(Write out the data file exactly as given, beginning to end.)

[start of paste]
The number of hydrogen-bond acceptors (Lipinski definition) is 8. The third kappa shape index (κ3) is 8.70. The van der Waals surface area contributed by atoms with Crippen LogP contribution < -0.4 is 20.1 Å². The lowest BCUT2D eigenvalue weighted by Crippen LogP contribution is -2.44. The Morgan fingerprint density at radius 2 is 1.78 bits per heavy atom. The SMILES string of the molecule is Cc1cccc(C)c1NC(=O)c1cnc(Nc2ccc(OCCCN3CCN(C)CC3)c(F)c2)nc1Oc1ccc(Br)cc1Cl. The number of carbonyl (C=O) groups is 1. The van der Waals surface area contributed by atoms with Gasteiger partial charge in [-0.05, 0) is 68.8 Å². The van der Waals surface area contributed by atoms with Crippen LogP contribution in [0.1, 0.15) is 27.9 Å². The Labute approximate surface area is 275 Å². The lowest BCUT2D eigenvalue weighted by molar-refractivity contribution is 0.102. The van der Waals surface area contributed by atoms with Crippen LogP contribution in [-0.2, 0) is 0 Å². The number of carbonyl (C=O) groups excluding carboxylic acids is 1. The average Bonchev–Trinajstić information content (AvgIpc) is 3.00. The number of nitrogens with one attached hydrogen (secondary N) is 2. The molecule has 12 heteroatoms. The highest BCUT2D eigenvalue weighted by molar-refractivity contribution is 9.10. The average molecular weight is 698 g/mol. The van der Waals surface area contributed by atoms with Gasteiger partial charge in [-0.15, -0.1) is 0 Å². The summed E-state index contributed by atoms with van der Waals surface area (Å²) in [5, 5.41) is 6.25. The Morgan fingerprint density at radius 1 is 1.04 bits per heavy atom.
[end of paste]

The number of hydrogen-bond acceptors (Lipinski definition) is 8. The third kappa shape index (κ3) is 8.70. The van der Waals surface area contributed by atoms with Crippen LogP contribution < -0.4 is 20.1 Å². The lowest BCUT2D eigenvalue weighted by Crippen LogP contribution is -2.44. The Morgan fingerprint density at radius 2 is 1.78 bits per heavy atom. The SMILES string of the molecule is Cc1cccc(C)c1NC(=O)c1cnc(Nc2ccc(OCCCN3CCN(C)CC3)c(F)c2)nc1Oc1ccc(Br)cc1Cl. The number of carbonyl (C=O) groups is 1. The van der Waals surface area contributed by atoms with Gasteiger partial charge in [-0.05, 0) is 68.8 Å². The van der Waals surface area contributed by atoms with Crippen LogP contribution in [0.1, 0.15) is 27.9 Å². The Labute approximate surface area is 275 Å². The lowest BCUT2D eigenvalue weighted by molar-refractivity contribution is 0.102. The van der Waals surface area contributed by atoms with Crippen LogP contribution in [-0.2, 0) is 0 Å². The number of carbonyl (C=O) groups excluding carboxylic acids is 1. The average Bonchev–Trinajstić information content (AvgIpc) is 3.00. The number of nitrogens with one attached hydrogen (secondary N) is 2. The molecule has 12 heteroatoms. The highest BCUT2D eigenvalue weighted by molar-refractivity contribution is 9.10. The average molecular weight is 698 g/mol. The van der Waals surface area contributed by atoms with Gasteiger partial charge in [-0.15, -0.1) is 0 Å². The summed E-state index contributed by atoms with van der Waals surface area (Å²) in [5, 5.41) is 6.25. The Morgan fingerprint density at radius 1 is 1.04 bits per heavy atom.